Paper No. 112-18
Presentation Time: 9:00 AM-6:30 PM
ASSESSING HYPORHEIC EXCHANGE IN AN ARID, SPRING FED STREAM SYSTEM, BRIGHT ANGEL CREEK, GRAND CANYON NATIONAL PARK, AZ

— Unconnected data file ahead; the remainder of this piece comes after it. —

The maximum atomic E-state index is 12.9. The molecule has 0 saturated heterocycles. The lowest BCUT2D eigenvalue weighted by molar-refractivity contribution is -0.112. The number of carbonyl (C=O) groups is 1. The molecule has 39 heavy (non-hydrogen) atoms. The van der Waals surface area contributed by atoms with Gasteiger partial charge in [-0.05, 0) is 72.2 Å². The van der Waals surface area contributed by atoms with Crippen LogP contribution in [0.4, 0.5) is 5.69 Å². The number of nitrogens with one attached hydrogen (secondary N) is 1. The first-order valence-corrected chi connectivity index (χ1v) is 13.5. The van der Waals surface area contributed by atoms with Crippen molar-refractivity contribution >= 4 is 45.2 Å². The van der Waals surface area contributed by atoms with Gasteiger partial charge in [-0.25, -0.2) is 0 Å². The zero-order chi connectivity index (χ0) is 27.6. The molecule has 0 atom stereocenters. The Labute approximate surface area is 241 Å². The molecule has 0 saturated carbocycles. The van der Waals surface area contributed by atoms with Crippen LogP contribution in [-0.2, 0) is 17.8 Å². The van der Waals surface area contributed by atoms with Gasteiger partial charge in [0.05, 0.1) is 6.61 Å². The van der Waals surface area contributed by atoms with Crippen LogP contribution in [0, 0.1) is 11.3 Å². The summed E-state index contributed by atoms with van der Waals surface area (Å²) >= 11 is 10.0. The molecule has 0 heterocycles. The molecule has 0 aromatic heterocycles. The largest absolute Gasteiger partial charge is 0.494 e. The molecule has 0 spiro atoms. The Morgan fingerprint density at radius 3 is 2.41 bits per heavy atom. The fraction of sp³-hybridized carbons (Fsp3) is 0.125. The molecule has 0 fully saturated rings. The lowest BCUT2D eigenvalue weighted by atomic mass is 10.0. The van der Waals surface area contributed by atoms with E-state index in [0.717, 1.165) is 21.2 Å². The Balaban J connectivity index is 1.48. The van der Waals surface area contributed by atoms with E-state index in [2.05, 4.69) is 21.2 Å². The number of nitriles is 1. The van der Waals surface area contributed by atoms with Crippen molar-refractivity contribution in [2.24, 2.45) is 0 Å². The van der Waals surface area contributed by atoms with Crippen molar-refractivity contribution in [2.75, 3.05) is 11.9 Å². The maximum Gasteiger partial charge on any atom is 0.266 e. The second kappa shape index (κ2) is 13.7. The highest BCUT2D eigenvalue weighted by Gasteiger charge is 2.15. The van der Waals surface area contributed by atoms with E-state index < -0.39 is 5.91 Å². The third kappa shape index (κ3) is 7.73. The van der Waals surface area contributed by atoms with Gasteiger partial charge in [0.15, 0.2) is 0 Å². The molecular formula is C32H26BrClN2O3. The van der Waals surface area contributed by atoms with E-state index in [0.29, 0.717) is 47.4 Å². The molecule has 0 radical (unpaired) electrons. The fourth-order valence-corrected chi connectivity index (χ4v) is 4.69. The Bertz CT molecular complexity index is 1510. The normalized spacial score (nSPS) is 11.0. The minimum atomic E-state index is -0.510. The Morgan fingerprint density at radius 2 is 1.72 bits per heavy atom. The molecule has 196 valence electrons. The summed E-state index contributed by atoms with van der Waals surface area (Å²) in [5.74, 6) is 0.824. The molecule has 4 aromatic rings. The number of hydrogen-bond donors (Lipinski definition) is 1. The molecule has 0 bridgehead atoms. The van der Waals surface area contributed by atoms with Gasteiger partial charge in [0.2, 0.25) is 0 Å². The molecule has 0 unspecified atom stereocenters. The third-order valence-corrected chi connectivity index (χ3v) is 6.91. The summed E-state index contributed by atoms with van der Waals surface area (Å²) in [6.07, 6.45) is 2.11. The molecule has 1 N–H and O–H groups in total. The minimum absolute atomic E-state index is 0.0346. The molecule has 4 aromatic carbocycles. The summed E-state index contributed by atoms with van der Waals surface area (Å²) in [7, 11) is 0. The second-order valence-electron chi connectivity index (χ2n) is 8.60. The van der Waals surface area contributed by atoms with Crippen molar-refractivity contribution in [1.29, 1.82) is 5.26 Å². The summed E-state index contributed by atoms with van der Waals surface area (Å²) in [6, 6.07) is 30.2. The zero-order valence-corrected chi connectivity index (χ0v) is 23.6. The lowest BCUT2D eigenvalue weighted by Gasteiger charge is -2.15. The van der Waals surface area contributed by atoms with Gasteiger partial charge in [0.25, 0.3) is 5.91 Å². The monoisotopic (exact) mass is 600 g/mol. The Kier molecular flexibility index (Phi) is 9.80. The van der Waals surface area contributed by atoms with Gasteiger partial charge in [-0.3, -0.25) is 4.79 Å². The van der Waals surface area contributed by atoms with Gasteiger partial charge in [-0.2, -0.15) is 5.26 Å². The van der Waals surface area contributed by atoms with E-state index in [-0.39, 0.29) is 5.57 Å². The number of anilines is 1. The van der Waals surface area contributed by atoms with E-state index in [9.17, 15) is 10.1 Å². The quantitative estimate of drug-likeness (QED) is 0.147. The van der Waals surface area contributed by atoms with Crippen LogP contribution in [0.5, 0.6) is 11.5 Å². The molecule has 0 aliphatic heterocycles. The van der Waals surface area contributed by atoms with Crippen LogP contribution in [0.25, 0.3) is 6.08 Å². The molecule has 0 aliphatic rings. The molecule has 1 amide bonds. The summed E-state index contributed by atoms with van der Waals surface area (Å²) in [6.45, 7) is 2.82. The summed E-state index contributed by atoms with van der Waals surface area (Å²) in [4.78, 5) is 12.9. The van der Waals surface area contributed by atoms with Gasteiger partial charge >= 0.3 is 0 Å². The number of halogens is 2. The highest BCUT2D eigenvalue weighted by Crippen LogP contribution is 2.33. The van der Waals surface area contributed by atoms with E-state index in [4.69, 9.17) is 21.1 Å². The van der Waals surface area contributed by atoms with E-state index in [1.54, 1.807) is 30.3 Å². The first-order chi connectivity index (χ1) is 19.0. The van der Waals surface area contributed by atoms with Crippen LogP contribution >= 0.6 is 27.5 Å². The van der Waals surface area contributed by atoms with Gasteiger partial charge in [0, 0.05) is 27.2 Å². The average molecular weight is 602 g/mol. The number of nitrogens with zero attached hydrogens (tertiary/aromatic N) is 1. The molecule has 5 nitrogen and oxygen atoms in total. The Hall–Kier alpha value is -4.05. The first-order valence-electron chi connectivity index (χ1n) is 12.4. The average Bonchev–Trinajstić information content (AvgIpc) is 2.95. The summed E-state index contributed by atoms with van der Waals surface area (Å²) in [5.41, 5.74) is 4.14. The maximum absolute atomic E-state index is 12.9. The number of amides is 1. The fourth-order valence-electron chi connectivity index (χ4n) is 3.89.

Bright Angel Creek, a major tributary to the Colorado River within Grand Canyon National Park exhibits substantial variability in discharge as it flows through gravel deposits in the Phantom Ranch area, near the confluence with the Colorado River. This stream has been selected for the reintroduction of native fish species; variability in habitat conditions play a major role in the viability of these reintroduction efforts. This study quantifies the variability of flow and documents the relationship between available unconsolidated deposits, and discharge variability. We measured discharge at thirteen sites, using standard methods, in order to assess where water was being lost to the surrounding gravels. The overall surface areas of gravel deposits between sites were calculated using GIS software. During high flow periods, sites showed decreased discharge in areas that contained a greater area of gravel bars, indicating higher infiltration rates and increased recharge through the hyporheic zone into the gravels in these sections of the creek. Low flow periods showed an overall increase in discharge from the gravels and a different relationship, likely related to individual aquifer characteristics. The dynamics of this hyporheic exchange acts as a mechanism for habitat protection in the regulation of baseflow. Without these gravel bars, the habitat would have higher high flow events and a lower baseflow, negatively impacting habitat stability for native fish species.